On Wednesday night, Radhanath Swami spoke at Prema Yoga in Brooklyn. He first elaborated on the Sanskrit word prema or pure love – what it is, where to find it, and how to re-awaken it.

He mentioned how yoga is about connecting to an inner reality that harmonizes the body, mind, and soul. He gave an example of how he was helplessly drowning in the Ganges. As he was going underwater, the mantra that the Ganges had revealed to him earlier during meditation, resurfaced in his mind bringing fearlessness, peace, and clarity. “I must swim the other way – with the gentle current of the Yamuna,” he thought. Hours later as the sun was going down he gathered up his untouched passport with relief and realizations.

Radhanath Swami prepared everyone’s consciousness for Thanksgiving, saying that it was a special time to show gratitude which makes the heart soft and fertile so it can grow the plant of love that bears the fruit of self realization. He illustrated this point by describing how his grandfather had been persecuted in Lithuania for being Jewish. He escaped to Indiana before being drafted to the army and sent to a work camp in Siberia. But later he joined the American army during WW1 because America gave him freedom. Radhanath Swami’s father was the only Jewish boy in his grade school – daily he was beaten up and cursed. He complained to his father who smiled and said, “You don’t know how good you have it, because in this country you can come out of all that and be a great person. Where I was from there was no way out. You should be grateful for what you have and don’t worry about what you don’t have.” That very much molded the mentality of Radhanath Swami’s father.

He described the positive mentality of Wilma Rudolph, an African American lady who had disabled deformed legs due to Polio in childhood. “Her mother wanted to teach her how to walk. The doctors said ‘impossible.’ Somehow she barely began to walk – she was so grateful that she could stand up. She tried so hard to improve, never giving up hope. Soon she started to run. in the 1960 World Olympics in Rome she won 3 gold medals and set world records. She was declared the fastest woman on earth. How did it happen? Her disease is what made her like that because it caused her to focus so much on really really trying and being grateful for every opportunity. She wasn’t willing to get discouraged, and especially in spiritual life this is very important. To be grateful for every chance we have and for all the beautiful gifts of God that we have all around us. But the mind is such a thing that we could have so many good things going for us, but if one little thing goes wrong we just focus on that – causing us so much disturbance.”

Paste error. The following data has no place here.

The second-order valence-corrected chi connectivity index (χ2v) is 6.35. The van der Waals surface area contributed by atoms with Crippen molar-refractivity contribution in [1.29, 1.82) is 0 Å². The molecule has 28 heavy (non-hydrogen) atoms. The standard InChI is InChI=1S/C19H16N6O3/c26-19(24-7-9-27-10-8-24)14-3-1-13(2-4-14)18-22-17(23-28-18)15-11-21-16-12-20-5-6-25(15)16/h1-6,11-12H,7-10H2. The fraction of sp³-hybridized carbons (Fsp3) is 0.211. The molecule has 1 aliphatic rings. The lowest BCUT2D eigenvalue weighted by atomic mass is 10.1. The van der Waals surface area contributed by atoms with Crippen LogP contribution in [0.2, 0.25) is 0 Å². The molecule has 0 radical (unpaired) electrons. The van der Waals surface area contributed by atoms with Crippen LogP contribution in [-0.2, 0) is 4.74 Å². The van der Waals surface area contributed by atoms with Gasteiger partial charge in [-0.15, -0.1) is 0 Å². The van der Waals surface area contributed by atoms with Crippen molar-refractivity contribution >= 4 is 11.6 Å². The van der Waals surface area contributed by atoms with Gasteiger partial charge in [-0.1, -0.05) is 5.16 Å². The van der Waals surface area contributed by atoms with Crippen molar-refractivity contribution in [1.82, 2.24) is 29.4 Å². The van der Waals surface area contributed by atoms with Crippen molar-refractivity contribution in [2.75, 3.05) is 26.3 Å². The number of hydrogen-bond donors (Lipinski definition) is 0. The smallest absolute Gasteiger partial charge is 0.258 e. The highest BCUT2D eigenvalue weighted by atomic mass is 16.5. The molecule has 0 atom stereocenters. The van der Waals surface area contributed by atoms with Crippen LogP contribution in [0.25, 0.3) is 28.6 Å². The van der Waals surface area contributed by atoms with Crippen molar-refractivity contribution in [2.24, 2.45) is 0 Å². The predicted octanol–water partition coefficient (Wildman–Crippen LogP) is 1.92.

He told stories of wonderful saintly people like Kunti and Ganashyam that emanated gratitude, humility, and love.

While talking about vegetarianism he related a story: “When I was a little boy we had a dog named Kippy. Our family loved that dog so much. He hurt his paw and my family was going to Florida on vacation. I really wanted to go but I decided to stay home and help Kippy with his paw. I felt so much for him. But yet I was eating meat and I never made the connection till the first day I was in India. When I made that connection I was thinking why can’t we see the beauty of life and learn to be compassionate.”

Question: “How did you recall all these events in such detail in the book? How much artistic license did you take while writing the book?”

Answer: “I’m sure I forgot 99% of what happened because most of this book took place almost 40 years ago (from 1970 to 1973). But when you put your life on the line, and you have nothing, and you’re going to foreign countries, sometimes you’re alone, and you’re really searching for truth and fulfillment – very traumatic things happen. Some of these you can really appreciate and others cause deep suffering and pain – both types are unforgettable. Plus they created such transformation in me that they became etched in my heart forever. They were so many of them because my life was on the line. I did keep some notes but another thing that helped is my parents kept all the letters I had written them. By reading those letters I was very much reliving what was happening when I wrote those letters. That helped a lot. In some cases I did remember very clearly the details. In other cases I remembered the feeling, the experience, how it effected me, and I tried to recreate the details in such a way that it would bring out the same exact experience I was feeling. What was more important than the literal details was that the reader get the experience of what happened. I tried to re-create that as genuinely and accurately as I could.”

Question: “How do we cultivate that grateful heart? When we go into self-absorption and lack of humility, how do we bring gratefulness back?”

Answer: “Take some time every day for your spiritual practices – chanting God’s name, meditating, reading holy books, keeping holy company, and focusing during yoga asanas. It grounds us. It brings us back. The nature of the mind is that it is very flickering and unsteady. Whenever it wanders or goes away from whats favorable for our devotion to grow, we should just keep bringing it back. The mind is like a little child. My friends’ son was in what they thought to be an empty room. 5 minutes later they came back and found him playing with a razor blade! The mind is like that, always finding places to be in anxiety, angry, lusty, arrogant, and envious. The intelligence is supposed to control the mind or keep it going in the right direction. Like the mother, try to keep the child out of trouble. Don’t get impatient. It is the nature of the child to be naughty. Through spiritual practices we develop inner strength by which we will have the intuition, wisdom, and strength to keep our mind going in the right way.”